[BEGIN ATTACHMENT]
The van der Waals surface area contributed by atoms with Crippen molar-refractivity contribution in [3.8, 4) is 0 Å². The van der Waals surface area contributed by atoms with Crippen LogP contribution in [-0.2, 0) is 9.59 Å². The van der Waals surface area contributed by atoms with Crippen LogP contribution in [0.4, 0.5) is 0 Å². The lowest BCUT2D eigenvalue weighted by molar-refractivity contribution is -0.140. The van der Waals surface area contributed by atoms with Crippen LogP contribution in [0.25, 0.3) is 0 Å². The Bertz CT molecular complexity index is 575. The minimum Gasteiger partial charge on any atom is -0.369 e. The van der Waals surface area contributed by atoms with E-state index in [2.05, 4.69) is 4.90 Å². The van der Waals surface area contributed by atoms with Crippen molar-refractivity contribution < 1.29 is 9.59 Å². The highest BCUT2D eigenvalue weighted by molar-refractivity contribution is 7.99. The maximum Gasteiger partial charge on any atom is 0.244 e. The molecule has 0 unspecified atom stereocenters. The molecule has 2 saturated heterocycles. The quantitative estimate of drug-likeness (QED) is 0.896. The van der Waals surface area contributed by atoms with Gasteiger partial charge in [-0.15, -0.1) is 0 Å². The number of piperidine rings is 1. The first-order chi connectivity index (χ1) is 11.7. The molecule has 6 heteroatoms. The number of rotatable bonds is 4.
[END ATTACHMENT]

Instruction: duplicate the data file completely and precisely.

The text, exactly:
The van der Waals surface area contributed by atoms with Crippen molar-refractivity contribution in [3.8, 4) is 0 Å². The van der Waals surface area contributed by atoms with Crippen LogP contribution in [-0.2, 0) is 9.59 Å². The van der Waals surface area contributed by atoms with Crippen LogP contribution in [0.4, 0.5) is 0 Å². The lowest BCUT2D eigenvalue weighted by molar-refractivity contribution is -0.140. The van der Waals surface area contributed by atoms with Crippen LogP contribution in [0.25, 0.3) is 0 Å². The Bertz CT molecular complexity index is 575. The minimum Gasteiger partial charge on any atom is -0.369 e. The van der Waals surface area contributed by atoms with E-state index in [2.05, 4.69) is 4.90 Å². The van der Waals surface area contributed by atoms with Crippen molar-refractivity contribution < 1.29 is 9.59 Å². The highest BCUT2D eigenvalue weighted by molar-refractivity contribution is 7.99. The maximum Gasteiger partial charge on any atom is 0.244 e. The molecule has 0 unspecified atom stereocenters. The molecule has 2 saturated heterocycles. The quantitative estimate of drug-likeness (QED) is 0.896. The van der Waals surface area contributed by atoms with Gasteiger partial charge in [-0.15, -0.1) is 0 Å². The number of piperidine rings is 1. The first-order chi connectivity index (χ1) is 11.7. The molecule has 6 heteroatoms. The number of rotatable bonds is 4.